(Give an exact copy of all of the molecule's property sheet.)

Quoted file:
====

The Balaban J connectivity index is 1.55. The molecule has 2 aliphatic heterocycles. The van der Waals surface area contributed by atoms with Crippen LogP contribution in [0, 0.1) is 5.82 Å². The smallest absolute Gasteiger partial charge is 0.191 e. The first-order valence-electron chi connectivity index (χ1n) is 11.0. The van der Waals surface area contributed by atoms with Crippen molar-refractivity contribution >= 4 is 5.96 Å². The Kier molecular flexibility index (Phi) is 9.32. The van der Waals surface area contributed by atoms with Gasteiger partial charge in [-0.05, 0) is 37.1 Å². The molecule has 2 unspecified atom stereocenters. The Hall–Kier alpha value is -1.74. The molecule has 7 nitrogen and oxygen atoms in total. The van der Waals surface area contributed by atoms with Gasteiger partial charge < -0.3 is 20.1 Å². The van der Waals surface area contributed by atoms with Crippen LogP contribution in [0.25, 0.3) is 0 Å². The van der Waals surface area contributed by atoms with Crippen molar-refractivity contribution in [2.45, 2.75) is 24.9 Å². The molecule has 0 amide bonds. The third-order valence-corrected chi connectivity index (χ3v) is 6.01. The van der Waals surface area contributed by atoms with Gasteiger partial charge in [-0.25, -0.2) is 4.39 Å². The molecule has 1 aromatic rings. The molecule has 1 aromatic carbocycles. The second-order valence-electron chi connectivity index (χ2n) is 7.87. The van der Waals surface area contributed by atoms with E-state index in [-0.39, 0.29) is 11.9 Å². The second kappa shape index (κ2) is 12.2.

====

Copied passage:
The Balaban J connectivity index is 1.55. The molecule has 2 aliphatic heterocycles. The van der Waals surface area contributed by atoms with Crippen LogP contribution in [0, 0.1) is 5.82 Å². The smallest absolute Gasteiger partial charge is 0.191 e. The first-order valence-electron chi connectivity index (χ1n) is 11.0. The van der Waals surface area contributed by atoms with Crippen molar-refractivity contribution >= 4 is 5.96 Å². The Kier molecular flexibility index (Phi) is 9.32. The van der Waals surface area contributed by atoms with Gasteiger partial charge in [-0.05, 0) is 37.1 Å². The molecule has 2 unspecified atom stereocenters. The Hall–Kier alpha value is -1.74. The molecule has 7 nitrogen and oxygen atoms in total. The van der Waals surface area contributed by atoms with Gasteiger partial charge < -0.3 is 20.1 Å². The van der Waals surface area contributed by atoms with Crippen LogP contribution in [0.25, 0.3) is 0 Å². The van der Waals surface area contributed by atoms with Crippen molar-refractivity contribution in [2.45, 2.75) is 24.9 Å². The molecule has 0 amide bonds. The third-order valence-corrected chi connectivity index (χ3v) is 6.01. The van der Waals surface area contributed by atoms with Gasteiger partial charge in [-0.25, -0.2) is 4.39 Å². The molecule has 1 aromatic rings. The molecule has 1 aromatic carbocycles. The second-order valence-electron chi connectivity index (χ2n) is 7.87. The van der Waals surface area contributed by atoms with E-state index in [-0.39, 0.29) is 11.9 Å². The second kappa shape index (κ2) is 12.2.